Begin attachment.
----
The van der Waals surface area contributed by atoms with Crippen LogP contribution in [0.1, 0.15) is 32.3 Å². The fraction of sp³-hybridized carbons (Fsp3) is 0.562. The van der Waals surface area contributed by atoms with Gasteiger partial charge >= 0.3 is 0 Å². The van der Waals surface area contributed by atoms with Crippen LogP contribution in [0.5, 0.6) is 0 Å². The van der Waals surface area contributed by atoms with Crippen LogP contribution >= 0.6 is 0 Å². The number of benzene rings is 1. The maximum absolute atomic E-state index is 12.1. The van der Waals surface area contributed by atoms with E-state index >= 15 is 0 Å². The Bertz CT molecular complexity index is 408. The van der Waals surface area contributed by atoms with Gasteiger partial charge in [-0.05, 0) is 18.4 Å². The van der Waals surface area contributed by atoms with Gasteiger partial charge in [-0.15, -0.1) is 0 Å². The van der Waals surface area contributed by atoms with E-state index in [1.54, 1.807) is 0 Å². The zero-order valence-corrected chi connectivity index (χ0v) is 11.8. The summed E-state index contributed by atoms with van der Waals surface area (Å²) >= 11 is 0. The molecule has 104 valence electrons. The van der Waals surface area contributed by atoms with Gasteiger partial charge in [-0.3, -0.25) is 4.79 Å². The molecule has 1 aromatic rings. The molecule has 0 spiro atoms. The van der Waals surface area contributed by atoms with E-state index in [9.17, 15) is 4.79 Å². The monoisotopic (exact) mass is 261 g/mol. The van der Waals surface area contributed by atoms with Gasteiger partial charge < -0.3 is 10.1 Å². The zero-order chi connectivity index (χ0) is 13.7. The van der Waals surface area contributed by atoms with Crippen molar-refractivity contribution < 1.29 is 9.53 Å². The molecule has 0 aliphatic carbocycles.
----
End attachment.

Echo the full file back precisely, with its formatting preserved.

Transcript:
The van der Waals surface area contributed by atoms with Crippen LogP contribution in [0.1, 0.15) is 32.3 Å². The fraction of sp³-hybridized carbons (Fsp3) is 0.562. The van der Waals surface area contributed by atoms with Gasteiger partial charge >= 0.3 is 0 Å². The van der Waals surface area contributed by atoms with Crippen LogP contribution in [0.5, 0.6) is 0 Å². The van der Waals surface area contributed by atoms with Crippen LogP contribution >= 0.6 is 0 Å². The number of benzene rings is 1. The maximum absolute atomic E-state index is 12.1. The van der Waals surface area contributed by atoms with E-state index >= 15 is 0 Å². The Bertz CT molecular complexity index is 408. The van der Waals surface area contributed by atoms with Gasteiger partial charge in [-0.05, 0) is 18.4 Å². The van der Waals surface area contributed by atoms with Gasteiger partial charge in [-0.15, -0.1) is 0 Å². The van der Waals surface area contributed by atoms with E-state index in [1.54, 1.807) is 0 Å². The zero-order valence-corrected chi connectivity index (χ0v) is 11.8. The summed E-state index contributed by atoms with van der Waals surface area (Å²) >= 11 is 0. The molecule has 104 valence electrons. The van der Waals surface area contributed by atoms with Gasteiger partial charge in [-0.3, -0.25) is 4.79 Å². The molecule has 1 aromatic rings. The molecule has 0 spiro atoms. The van der Waals surface area contributed by atoms with E-state index in [9.17, 15) is 4.79 Å². The monoisotopic (exact) mass is 261 g/mol. The van der Waals surface area contributed by atoms with Gasteiger partial charge < -0.3 is 10.1 Å². The zero-order chi connectivity index (χ0) is 13.7. The van der Waals surface area contributed by atoms with Crippen molar-refractivity contribution < 1.29 is 9.53 Å². The molecule has 0 aliphatic carbocycles.